The work was supported by the National Science Foundation as part of the Center for Dielectrics and Piezoelectrics and the NSF-ERC ASSIST program, the 3M Science and Technology Fellowship and the Department of Energy GATE Fellowship.

Contact

Prof. Clive Randall at car4@psu.edu

Walter Mills | newswise

Further reports about: CSP Ceramics Energy Nanoparticles manufacturing processes materials sintering

More articles from Materials Sciences:

nachricht New design improves performance of flexible wearable electronics
23.06.2017 | North Carolina State University

nachricht Plant inspiration could lead to flexible electronics
22.06.2017 | American Chemical Society

All articles from Materials Sciences >>>

The most recent press releases about innovation >>>

Die letzten 5 Focus-News des innovations-reports im Überblick:

Im Focus: Can we see monkeys from space? Emerging technologies to map biodiversity

An international team of scientists has proposed a new multi-disciplinary approach in which an array of new technologies will allow us to map biodiversity and the risks that wildlife is facing at the scale of whole landscapes. The findings are published in Nature Ecology and Evolution. This international research is led by the Kunming Institute of Zoology from China, University of East Anglia, University of Leicester and the Leibniz Institute for Zoo and Wildlife Research.

Using a combination of satellite and ground data, the team proposes that it is now possible to map biodiversity with an accuracy that has not been previously...

Im Focus: Climate satellite: Tracking methane with robust laser technology

Heatwaves in the Arctic, longer periods of vegetation in Europe, severe floods in West Africa – starting in 2021, scientists want to explore the emissions of the greenhouse gas methane with the German-French satellite MERLIN. This is made possible by a new robust laser system of the Fraunhofer Institute for Laser Technology ILT in Aachen, which achieves unprecedented measurement accuracy.

Methane is primarily the result of the decomposition of organic matter. The gas has a 25 times greater warming potential than carbon dioxide, but is not as...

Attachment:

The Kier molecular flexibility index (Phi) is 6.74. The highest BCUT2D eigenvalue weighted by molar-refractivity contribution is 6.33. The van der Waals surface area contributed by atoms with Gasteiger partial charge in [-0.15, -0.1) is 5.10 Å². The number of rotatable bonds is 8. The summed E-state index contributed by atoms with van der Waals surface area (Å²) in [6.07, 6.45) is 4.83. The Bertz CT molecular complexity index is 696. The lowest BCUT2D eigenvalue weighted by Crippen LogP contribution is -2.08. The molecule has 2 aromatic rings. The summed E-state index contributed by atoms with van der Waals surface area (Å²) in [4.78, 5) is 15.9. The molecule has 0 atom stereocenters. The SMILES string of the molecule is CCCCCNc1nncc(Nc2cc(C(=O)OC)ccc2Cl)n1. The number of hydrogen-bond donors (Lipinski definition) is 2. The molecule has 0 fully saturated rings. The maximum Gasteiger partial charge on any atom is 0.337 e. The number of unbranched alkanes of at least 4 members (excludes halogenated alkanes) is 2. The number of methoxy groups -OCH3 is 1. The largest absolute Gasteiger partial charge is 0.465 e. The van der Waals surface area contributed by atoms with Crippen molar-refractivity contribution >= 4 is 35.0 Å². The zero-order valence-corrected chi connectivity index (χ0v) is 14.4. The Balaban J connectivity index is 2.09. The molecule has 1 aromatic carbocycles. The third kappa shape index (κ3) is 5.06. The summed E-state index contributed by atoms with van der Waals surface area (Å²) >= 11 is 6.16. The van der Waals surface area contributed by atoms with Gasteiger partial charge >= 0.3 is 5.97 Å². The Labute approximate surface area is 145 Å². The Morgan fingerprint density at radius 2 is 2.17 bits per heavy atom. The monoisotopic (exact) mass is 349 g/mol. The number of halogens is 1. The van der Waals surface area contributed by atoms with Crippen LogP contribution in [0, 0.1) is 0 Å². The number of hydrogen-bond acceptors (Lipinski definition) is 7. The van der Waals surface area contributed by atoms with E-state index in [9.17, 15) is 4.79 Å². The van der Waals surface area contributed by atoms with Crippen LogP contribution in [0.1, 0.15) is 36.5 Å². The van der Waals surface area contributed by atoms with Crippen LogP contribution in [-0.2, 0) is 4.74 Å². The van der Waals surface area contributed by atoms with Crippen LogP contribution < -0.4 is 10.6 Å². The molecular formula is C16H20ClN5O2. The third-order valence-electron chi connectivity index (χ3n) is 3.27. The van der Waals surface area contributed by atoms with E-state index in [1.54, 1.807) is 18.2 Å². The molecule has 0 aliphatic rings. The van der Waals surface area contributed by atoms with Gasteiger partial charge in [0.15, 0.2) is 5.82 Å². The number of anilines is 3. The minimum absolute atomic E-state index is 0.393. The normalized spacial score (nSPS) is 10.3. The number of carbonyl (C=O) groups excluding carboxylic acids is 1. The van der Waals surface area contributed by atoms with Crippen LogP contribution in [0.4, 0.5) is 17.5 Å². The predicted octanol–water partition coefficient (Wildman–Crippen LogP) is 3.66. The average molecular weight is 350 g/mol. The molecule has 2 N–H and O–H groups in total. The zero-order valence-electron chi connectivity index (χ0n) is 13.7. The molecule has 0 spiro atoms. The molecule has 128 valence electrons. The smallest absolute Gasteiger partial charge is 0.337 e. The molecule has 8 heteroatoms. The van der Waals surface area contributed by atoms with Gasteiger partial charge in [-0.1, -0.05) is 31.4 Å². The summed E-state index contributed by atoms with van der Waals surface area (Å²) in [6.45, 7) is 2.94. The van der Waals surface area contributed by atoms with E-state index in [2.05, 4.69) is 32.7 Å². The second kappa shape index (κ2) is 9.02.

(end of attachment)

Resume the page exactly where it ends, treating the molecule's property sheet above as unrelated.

Im Focus: How protons move through a fuel cell

Hydrogen is regarded as the energy source of the future: It is produced with solar power and can be used to generate heat and electricity in fuel cells. Empa researchers have now succeeded in decoding the movement of hydrogen ions in crystals – a key step towards more efficient energy conversion in the hydrogen industry of tomorrow.

As charge carriers, electrons and ions play the leading role in electrochemical energy storage devices and converters such as batteries and fuel cells. Proton...

Im Focus: A unique data centre for cosmological simulations

Scientists from the Excellence Cluster Universe at the Ludwig-Maximilians-Universität Munich have establised "Cosmowebportal", a unique data centre for cosmological simulations located at the Leibniz Supercomputing Centre (LRZ) of the Bavarian Academy of Sciences. The complete results of a series of large hydrodynamical cosmological simulations are available, with data volumes typically exceeding several hundred terabytes. Scientists worldwide can interactively explore these complex simulations via a web interface and directly access the results.

With current telescopes, scientists can observe our Universe’s galaxies and galaxy clusters and their distribution along an invisible cosmic web. From the...

Im Focus: Scientists develop molecular thermometer for contactless measurement using infrared light

Temperature measurements possible even on the smallest scale / Molecular ruby for use in material sciences, biology, and medicine

Chemists at Johannes Gutenberg University Mainz (JGU) in cooperation with researchers of the German Federal Institute for Materials Research and Testing (BAM)...

All Focus news of the innovation-report >>>

Anzeige

Anzeige

Event News

Plants are networkers

19.06.2017 | Event News

Digital Survival Training for Executives

13.06.2017 | Event News

Global Learning Council Summit 2017

13.06.2017 | Event News

 
Latest News

Touch Displays WAY-AX and WAY-DX by WayCon

27.06.2017 | Power and Electrical Engineering

Drones that drive

27.06.2017 | Information Technology

Ultra-compact phase modulators based on graphene plasmons

27.06.2017 | Physics and Astronomy

VideoLinks
B2B-VideoLinks
More VideoLinks >>>